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Credit: Kylie Cooper

This fall, students returned to campus, many experiencing it for the first time. For some, one of the benefits of an in-person learning experience is access to exercise facilities, including Pottruck, Penn’s numerous grassy plains, and Penn Park. 

However, access to these spaces does not always exist. High demand, cost premiums, and the renting of Penn facilities to third parties all contribute to a lack of student access to facilities at Penn. As such, the University must reduce rentals of outdoor facilities to third parties and prioritize access for Penn students.

In May of 2021, Heyday Athletics, a third party intramural service, used Dunning-Cohen Champions Field on six out of the first 13 days of the month, frequently during the evening. In September, the organization is scheduled to use the field one out of every five days, with other days booked for sports camps. Other facilities face their own accessibility challenges. Adams Field, for example, is constantly booked with team practices, games, and tournaments, thus reducing opportunities for students unaffiliated with a team.

Some may argue that this is insignificant. After all, the fields are unreserved most of the time. However, this viewpoint disregards the unfortunate timing of such rentals. Because students have classes and exams throughout the morning and afternoon, the evening is the best option for group exercise. But this is not possible if the venues are unavailable.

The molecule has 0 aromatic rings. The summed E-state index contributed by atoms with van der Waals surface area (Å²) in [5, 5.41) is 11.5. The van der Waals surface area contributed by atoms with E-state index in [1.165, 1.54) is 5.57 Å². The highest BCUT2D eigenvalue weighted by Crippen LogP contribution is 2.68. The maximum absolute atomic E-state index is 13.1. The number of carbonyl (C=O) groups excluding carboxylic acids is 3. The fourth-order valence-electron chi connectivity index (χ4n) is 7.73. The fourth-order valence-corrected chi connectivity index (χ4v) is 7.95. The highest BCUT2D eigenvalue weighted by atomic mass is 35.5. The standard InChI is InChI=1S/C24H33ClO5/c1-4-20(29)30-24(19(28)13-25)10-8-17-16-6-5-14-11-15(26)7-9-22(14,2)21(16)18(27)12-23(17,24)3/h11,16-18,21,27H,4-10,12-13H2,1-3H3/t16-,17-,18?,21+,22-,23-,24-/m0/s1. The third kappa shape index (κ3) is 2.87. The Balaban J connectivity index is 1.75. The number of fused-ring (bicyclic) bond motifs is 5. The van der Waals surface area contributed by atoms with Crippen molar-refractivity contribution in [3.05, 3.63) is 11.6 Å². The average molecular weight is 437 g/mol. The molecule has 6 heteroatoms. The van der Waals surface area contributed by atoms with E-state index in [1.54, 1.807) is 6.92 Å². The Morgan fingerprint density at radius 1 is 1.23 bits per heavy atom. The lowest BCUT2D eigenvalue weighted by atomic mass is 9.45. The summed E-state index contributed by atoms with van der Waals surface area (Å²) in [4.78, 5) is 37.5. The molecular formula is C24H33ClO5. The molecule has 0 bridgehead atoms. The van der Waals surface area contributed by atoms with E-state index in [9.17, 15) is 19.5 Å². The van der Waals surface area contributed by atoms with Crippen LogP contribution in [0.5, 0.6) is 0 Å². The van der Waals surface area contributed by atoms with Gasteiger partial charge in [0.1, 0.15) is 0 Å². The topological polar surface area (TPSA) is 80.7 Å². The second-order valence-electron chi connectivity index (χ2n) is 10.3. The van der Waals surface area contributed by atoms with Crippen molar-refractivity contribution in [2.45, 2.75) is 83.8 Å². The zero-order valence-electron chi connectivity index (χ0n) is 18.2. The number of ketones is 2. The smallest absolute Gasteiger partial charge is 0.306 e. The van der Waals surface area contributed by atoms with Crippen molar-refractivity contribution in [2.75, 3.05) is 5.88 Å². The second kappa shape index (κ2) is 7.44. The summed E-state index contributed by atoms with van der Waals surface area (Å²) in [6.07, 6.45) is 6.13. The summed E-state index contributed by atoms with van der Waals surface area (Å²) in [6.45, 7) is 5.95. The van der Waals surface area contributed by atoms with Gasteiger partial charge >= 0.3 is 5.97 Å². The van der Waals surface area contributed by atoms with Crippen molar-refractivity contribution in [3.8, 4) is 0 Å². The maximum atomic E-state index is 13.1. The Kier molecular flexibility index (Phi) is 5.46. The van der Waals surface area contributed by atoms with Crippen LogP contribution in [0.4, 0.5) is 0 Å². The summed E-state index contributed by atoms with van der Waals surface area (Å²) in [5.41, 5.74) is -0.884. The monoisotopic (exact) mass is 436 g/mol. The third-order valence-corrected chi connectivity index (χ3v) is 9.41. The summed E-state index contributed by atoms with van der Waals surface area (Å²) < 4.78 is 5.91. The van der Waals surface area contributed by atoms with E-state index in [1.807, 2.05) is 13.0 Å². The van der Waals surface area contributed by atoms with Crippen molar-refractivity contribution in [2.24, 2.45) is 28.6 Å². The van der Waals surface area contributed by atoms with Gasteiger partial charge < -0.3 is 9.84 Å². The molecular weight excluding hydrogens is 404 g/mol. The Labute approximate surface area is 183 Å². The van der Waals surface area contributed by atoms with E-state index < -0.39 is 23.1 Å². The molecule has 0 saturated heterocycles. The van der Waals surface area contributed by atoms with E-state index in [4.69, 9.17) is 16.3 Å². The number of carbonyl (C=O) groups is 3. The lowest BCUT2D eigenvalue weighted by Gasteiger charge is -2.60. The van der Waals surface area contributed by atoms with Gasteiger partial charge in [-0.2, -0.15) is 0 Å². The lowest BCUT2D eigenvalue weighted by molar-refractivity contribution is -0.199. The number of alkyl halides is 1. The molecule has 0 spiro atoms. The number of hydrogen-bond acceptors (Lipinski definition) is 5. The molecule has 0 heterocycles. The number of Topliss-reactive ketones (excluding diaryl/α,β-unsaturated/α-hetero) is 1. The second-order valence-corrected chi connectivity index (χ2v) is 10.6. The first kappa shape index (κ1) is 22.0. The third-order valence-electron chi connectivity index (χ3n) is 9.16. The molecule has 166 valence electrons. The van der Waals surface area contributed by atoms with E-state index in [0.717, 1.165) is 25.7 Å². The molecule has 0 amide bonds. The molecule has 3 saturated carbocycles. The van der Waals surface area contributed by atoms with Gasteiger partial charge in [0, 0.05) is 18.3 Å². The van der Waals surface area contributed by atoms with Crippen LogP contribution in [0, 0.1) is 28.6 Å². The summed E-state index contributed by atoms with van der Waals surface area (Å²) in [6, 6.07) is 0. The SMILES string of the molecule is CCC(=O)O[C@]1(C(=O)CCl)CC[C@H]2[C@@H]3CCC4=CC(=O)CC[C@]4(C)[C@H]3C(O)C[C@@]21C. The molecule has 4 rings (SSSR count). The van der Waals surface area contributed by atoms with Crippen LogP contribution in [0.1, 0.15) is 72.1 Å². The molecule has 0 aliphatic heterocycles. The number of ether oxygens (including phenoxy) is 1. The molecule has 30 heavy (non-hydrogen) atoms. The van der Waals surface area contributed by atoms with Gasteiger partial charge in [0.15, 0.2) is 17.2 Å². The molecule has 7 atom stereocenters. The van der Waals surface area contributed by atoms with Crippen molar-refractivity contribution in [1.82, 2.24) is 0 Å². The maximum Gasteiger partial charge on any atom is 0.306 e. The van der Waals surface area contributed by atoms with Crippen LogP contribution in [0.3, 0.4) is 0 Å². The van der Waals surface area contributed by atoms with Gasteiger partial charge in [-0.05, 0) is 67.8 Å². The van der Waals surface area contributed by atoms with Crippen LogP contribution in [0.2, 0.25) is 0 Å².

This is not the first time accessibility issues regarding Penn athletic facilities have come up. In 2019, Ringe Squash Courts came under fire for requiring fees from faculty and students. The University eventually reduced the cost of fees. Still, the incident demonstrates Penn's dismissal of issues surrounding classism.

It would be beneficial to open these areas for exercise. In the age of COVID-19, it is critical that people spend time outdoors to avoid the spread of disease. As such, students should have alternatives to Pottruck and other indoor facilities. Moreover, there are social benefits; team sports allow for students to compete alongside and against one another, creating valuable bonding experiences.

Making athletics more accessible isn’t just a matter of student enjoyment; participation in regular exercise can improve physical and mental health. For example, exercise can fuel the growth of nerve cells, which helps combat depression. Regular exercise has also been linked to longer life expectancies and can decrease risk for cardiac issues. 

Penn must take steps to widen accessibility of its facilities. Athletics is necessary for healthy student life, and the University must act for the benefit of its student body.

Editorials represent the majority view of members of The Daily Pennsylvanian, Inc. Editorial Board, which meets regularly to discuss issues relevant to Penn's campus. Participants in these meetings are not involved in the reporting of articles on related topics.